Notoya Green and Fred Mwangaguhunga, Married
The lowdown:Mr. Mwangaguhunga runs the gossip site MediaTakeOut.com, which boasts traffic of 16.5 million page views per month. (We should all be so lucky.) Ms. Green is a mommy blogger (Tripletsintribeca.com) who has gone multimedia: You can find her on various network TV morning shows and in the glossies (Essence, Manhattan Family).
Cute detail:The two former practicing lawyers met at a Brooklyn street fair. They’re also raising triplet toddlers, which is just too much.
Dream project:In words that MediaTakeOut might use, “MTO WORLD EXCLUSIVE: WOOO!! Tribeca Triplets TV causes bidding war between E! and Bravo!! OH MY DAYYYUMMM!!!
Carrie Melago and Jonathan Lemire, Married
The lowdown:It’s a city reporter love story: They met in the Queens bureau of the Daily News. Ms. Melago was a police and education reporter; Mr. Lemire covered politics. She’s now an editor for the Greater New York section of The Wall Street Journal (and runs the outlet’s Metropolis blog), and he covers City Hall and politics for the Associated Press. They live in Brooklyn (what? you thought we were going to say Queens?) and have a toddler who, sources tell us, is particularly adorable.
Cute detail:Ms. Melago left the News before her husband, meaning that the couple spent around a year covering the same beat for rival news organizations (and they still seem to like each other).
Dream project:Co-writing a new NBC series that reimagines His Girl Friday for the Internet age.
(Photograph by Julia Xanthos)
Ed Crooks and Emily Bell, Married
The lowdown:Ms. Bell spent years running The Guardian, before leaving to run the Tow Center for Digital Journalism at Columbia’s J-School. Mr. Crooks is the U.S. industry and energy editor of The Financial Times. They both have degrees from Oxford—hers in jurisprudence, his in philosophy, politics and economics—so this couple can basically make anyone feel badly about oneself.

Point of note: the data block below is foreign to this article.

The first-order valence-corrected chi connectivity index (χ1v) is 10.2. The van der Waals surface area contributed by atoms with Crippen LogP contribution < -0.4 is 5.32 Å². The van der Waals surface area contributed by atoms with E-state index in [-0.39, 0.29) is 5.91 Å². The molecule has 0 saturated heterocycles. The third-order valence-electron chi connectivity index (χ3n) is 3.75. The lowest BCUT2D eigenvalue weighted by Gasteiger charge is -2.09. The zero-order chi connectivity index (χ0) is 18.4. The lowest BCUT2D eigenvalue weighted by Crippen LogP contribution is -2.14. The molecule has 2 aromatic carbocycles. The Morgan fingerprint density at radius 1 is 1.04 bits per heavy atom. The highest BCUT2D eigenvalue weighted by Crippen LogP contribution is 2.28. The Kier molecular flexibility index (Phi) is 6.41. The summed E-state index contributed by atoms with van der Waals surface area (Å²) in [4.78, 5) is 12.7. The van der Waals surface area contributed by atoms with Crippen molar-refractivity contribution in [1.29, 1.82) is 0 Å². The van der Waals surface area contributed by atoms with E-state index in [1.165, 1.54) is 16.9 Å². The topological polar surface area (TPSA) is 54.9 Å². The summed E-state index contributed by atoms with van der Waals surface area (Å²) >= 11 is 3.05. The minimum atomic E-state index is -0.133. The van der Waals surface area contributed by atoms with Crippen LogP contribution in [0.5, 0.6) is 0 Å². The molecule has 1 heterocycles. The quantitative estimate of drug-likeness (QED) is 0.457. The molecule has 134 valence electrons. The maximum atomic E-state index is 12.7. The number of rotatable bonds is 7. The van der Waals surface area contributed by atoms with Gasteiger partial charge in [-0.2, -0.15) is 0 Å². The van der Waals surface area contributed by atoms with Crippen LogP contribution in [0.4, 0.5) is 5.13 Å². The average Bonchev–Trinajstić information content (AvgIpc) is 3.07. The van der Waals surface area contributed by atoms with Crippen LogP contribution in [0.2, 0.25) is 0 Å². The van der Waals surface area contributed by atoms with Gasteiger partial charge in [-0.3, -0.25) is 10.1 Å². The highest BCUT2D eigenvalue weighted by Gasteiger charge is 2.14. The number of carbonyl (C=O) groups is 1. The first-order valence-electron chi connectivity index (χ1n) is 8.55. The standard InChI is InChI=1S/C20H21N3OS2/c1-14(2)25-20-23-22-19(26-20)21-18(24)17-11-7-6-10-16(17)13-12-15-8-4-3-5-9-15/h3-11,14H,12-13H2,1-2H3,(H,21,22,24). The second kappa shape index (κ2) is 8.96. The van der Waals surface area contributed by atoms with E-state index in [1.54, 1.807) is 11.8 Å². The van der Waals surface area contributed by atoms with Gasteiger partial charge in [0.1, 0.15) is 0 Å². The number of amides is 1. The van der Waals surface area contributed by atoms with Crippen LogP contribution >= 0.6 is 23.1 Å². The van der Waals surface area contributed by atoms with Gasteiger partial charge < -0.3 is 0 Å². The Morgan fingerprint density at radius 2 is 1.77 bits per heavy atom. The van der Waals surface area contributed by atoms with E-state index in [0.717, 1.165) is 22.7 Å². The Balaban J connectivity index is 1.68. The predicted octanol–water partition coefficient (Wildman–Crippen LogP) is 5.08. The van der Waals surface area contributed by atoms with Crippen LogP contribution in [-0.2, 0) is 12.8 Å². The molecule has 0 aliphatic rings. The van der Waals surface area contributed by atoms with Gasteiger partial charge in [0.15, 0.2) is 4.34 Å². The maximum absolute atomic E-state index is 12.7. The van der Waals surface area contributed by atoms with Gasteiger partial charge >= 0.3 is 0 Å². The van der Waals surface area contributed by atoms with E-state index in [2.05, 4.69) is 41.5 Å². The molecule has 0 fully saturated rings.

Cute detail:British composer and conductor Paul Rhys wrote and performed a song as a wedding present for the couple. It was called “For Emily and Ed.”
Dream project:A lecture series (co-sponsored by CJR) discussing how to cultivate anonymous sources at Exxon.
Dana Goldstein and Andrei Scheinkman, Engaged
The lowdown:Mr. Scheinkman was just hired away from HuffPost by Nate Silver’s ESPN-backed 538 blog. (There, he’ll serve as deputy editor and director of data and technology.) Ms. Goldstein has an impressive resume as well. She has written about women’s issues for Slate and The Atlantic and received fellowships from New America Foundation and the Nation Institute. Doubleday is publishing her forthcoming book on the “history and social science of American public school teaching.”
Cute detail:Before they each made The Observer’s 2011 Power Bachelor/Bachelorette lists, the two had gone on one date. A few months later, they were an item. We’re not saying we brought them together, but ...
Dream project:A modern family: She goes out to write about progressive women’s issues, while he stays home and takes care of the data.
Dean Baquet and Dylan Landis, Married
The lowdown:She’s a multimedia journalist and fiction writer who has written for the Chicago Tribune and the New Orleans Times-Picayune. He’s a Pulitzer Prize-winning reporter, former managing editor at the LA Times and current managing editor for news at The New York Times (where he’s also leading the charge to reinvent the magazine).